On the walk down, we cut through the trees and caught sight of a couple “wild parrots” that live in the trees. Though not native to the area, the parrots are believed to be the descendants of someone’s released pets.
Coit Tower is one of my favorite stops in SF. I've been here over a dozen times and never fail to see something new. In my perspective, there are three attractions of Coit Tower, and all make it a great experience.
1 - getting there. Although you can drive, I wouldn't recommend it unless you can't walk far yourself (or don't like taking the bus - #39 goes right up there. ) I usually park around Sansome St. to the east, anywhere I can find a parking spot, and walk up the Filbert or Greenwich steps. It isn't the easiest climb, but there are good views all the way up, and you can walk past all the houses and apartments and think about what good physical shape the residents must be in. For the way down, walk down the west side facing Russian Hill, down to Grant Street and North Beach.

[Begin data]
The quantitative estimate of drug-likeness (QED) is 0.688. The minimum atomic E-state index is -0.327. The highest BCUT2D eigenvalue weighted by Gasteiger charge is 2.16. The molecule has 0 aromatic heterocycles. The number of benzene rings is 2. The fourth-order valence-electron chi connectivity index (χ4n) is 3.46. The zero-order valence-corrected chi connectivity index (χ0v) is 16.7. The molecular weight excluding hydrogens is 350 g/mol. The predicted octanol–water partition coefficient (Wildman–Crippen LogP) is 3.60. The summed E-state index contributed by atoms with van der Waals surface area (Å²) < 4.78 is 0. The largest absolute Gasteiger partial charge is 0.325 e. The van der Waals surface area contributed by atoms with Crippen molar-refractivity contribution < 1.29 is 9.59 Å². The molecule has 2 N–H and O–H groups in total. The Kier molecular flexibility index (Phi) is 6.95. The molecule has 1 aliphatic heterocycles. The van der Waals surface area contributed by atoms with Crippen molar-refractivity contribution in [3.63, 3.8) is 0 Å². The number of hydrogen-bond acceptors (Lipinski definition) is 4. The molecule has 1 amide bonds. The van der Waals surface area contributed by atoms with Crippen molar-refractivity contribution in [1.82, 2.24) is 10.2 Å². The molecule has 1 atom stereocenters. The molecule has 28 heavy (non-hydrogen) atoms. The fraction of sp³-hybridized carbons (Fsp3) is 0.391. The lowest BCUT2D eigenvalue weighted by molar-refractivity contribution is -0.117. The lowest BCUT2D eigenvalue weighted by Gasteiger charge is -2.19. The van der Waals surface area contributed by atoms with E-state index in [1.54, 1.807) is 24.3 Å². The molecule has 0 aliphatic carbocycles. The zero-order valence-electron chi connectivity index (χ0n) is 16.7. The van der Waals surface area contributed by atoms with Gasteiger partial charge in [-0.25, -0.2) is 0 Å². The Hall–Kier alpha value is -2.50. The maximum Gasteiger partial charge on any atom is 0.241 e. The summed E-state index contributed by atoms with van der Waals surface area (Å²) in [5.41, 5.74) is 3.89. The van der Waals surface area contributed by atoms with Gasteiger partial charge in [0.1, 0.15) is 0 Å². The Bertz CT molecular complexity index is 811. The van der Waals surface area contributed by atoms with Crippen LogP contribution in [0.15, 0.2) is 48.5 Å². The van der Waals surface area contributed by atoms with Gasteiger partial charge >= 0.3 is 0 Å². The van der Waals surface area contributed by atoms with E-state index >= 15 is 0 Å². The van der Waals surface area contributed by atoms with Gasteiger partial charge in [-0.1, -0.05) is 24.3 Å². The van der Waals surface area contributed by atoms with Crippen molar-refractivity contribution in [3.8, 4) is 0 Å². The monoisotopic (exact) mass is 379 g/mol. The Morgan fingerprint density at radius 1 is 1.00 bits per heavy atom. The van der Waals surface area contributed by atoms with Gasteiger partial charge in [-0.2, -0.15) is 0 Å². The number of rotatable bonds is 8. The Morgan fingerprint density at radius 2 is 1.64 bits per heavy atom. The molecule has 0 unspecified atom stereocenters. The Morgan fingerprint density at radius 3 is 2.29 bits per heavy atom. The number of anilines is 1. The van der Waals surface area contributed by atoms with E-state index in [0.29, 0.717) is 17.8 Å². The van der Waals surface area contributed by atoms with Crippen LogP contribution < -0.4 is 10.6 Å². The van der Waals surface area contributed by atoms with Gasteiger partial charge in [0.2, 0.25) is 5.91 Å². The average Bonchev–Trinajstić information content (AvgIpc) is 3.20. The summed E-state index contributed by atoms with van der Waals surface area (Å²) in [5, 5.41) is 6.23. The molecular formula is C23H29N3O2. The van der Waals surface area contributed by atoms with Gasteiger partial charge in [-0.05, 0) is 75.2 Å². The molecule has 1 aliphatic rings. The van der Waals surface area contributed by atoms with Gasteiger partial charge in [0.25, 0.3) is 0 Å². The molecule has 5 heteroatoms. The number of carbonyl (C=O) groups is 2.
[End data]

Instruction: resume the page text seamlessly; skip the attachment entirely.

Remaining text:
2 - Views from the top of the hill. From here you can see both the Golden Gate Bridge and the Bay Bridge, as well as Alcatraz, Angel Island, Treasure Island and Marin County to the north and Oakland and the East Bay. You can pay to go to the top of the tower, but I wouldn't bother if there is a line to get in the elevator.